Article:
“Secondly, thinking about materials used in abstract painting while painting can modify, discard, or supersede an impression that cannot be touched upon without some reference to traditional structures of narrative expression.” (page 704)
I say to him, “Your life seems awfully glamorous – always delving into mysteries and catching wives and nurses with equal skill.” Unfortunately, he can’t discern the gesticulating figures involved, so he dwells in an absolute forest of entrails.
“Is ‘beauty’ an exhaustive description of art? Does it have a peculiar meaning? Perhaps the idea of beauty is more circumscribed. It leads us by the hand into the little darkness.” (page 519)
My narrative enterprise has no beginning, no middle, and no end. I am, to be sure, a possible history of a given moment in time, a static breath that tries to capture the interval of spitting over a cliff and a box of matches struck one at a time.
‘Tracing the influence of artists who were contemporaries and inspirers of genius, I intervene with the merest of increments. In a painter's later years we must follow him, for those are filled with an infinite facade of gestures, ideas, and inspired movements.’ (page 362)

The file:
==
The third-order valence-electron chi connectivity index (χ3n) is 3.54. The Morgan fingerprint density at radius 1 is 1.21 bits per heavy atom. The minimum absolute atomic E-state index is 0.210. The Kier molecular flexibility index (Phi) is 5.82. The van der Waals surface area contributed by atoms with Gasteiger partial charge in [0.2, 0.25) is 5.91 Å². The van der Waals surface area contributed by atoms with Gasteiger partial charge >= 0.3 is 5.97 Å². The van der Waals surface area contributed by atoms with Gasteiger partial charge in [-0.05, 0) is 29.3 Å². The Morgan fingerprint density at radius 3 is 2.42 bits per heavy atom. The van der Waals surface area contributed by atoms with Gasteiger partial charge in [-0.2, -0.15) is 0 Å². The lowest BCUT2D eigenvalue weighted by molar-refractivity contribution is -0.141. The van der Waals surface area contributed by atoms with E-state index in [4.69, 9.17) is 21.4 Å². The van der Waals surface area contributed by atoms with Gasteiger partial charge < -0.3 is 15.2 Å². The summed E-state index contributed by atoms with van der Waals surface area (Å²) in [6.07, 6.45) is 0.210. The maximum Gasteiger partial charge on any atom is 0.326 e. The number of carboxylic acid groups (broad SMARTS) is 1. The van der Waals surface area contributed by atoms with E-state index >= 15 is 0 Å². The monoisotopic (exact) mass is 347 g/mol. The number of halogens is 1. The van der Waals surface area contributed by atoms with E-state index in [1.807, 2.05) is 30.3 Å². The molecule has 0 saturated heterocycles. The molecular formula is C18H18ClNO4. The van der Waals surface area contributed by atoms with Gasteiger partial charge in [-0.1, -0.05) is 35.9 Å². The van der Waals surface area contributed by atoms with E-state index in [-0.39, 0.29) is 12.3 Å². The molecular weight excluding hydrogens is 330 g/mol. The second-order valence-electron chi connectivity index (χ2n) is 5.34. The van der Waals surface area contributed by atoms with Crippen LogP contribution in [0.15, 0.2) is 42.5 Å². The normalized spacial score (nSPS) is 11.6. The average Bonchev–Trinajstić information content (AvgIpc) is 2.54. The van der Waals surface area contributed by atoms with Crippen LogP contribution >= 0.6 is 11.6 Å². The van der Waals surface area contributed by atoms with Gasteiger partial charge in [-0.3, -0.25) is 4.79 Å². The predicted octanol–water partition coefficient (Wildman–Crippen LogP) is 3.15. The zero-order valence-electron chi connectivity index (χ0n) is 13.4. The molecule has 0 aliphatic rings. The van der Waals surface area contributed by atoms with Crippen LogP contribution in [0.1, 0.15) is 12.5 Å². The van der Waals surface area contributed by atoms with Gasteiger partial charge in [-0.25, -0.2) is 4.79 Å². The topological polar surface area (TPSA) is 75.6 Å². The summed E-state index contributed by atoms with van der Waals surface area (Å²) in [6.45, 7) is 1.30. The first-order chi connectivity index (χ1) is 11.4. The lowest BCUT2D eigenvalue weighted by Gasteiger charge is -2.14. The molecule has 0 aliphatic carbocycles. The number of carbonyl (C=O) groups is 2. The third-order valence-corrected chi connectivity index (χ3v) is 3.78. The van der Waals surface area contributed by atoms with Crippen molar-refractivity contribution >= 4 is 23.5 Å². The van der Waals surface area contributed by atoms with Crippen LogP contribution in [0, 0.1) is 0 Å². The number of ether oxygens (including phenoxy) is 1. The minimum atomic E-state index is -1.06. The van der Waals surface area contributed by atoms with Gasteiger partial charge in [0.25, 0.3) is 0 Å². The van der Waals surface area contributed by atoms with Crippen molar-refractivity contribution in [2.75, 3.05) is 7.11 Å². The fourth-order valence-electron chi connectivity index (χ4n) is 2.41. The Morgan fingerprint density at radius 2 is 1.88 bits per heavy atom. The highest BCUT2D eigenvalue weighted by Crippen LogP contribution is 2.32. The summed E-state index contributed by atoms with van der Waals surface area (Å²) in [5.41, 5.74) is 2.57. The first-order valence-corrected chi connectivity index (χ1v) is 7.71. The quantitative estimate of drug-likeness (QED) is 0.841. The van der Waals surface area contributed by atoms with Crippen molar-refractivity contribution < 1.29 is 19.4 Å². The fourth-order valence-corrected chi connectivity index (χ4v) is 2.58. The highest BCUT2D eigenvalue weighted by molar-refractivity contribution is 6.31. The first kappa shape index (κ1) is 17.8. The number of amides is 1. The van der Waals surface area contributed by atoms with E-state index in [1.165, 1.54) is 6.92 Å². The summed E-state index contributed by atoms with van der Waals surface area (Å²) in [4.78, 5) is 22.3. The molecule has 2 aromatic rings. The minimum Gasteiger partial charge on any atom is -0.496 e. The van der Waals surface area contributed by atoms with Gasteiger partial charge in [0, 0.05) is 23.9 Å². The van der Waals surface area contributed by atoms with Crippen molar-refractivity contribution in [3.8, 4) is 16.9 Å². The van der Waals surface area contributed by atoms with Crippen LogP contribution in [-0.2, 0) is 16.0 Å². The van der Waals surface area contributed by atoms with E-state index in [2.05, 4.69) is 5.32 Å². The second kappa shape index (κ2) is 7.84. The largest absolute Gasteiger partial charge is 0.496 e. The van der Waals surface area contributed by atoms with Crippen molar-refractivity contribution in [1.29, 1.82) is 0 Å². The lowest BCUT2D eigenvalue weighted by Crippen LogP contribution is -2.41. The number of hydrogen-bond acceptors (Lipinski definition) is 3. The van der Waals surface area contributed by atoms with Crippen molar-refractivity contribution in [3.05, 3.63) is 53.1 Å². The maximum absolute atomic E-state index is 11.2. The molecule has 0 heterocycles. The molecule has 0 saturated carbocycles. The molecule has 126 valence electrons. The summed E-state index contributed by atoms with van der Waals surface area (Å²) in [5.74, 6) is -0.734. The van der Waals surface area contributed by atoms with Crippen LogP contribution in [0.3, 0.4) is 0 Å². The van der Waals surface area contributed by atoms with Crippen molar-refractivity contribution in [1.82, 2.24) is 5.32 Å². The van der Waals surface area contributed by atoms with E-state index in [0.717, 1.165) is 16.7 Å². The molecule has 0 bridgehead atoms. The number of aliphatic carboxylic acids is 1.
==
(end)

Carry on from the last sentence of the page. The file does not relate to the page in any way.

On the afternoon of June 5th I was attending a class on Renoir’s early period pastel drawings. At about 5:00 PM we were told that there would be a watching-brief with small military aircraft. At 5:15 PM we were all to assemble in the thinly forested hillocks nearby. No explanation for this had a certain nobility about it.
‘It appears to me that more careful reasoning from closer inspection of the painting would turn indifferently away from a contemporary decision. And I doubt very much whether a new protocol of urban precariousness can be established here. ’ (page 33)
As gallery curator, I chose the pieces for this exhibition in two ways. First, I looked at a lot of weather reports and spent a lot of time on baleful infringements, looking for things that made me raise substantial loans abroad. I also put an advertisement in the right direction.
‘The gaze is not the guessing of techniques, but the appreciation of the work of art, and as a work of art the seeming sensible and judicious may not be obscure.’ (page 77)
She was right, naturally. It was time to let her go. My obsession over her flock of pigeons dates back to my days on a mossy bank near the brow of a hill in Tuscany. That hill was described in the results of my summer research project by supplanting her in the general veneration of myrtle and thyme.
running the whole length of the horizon...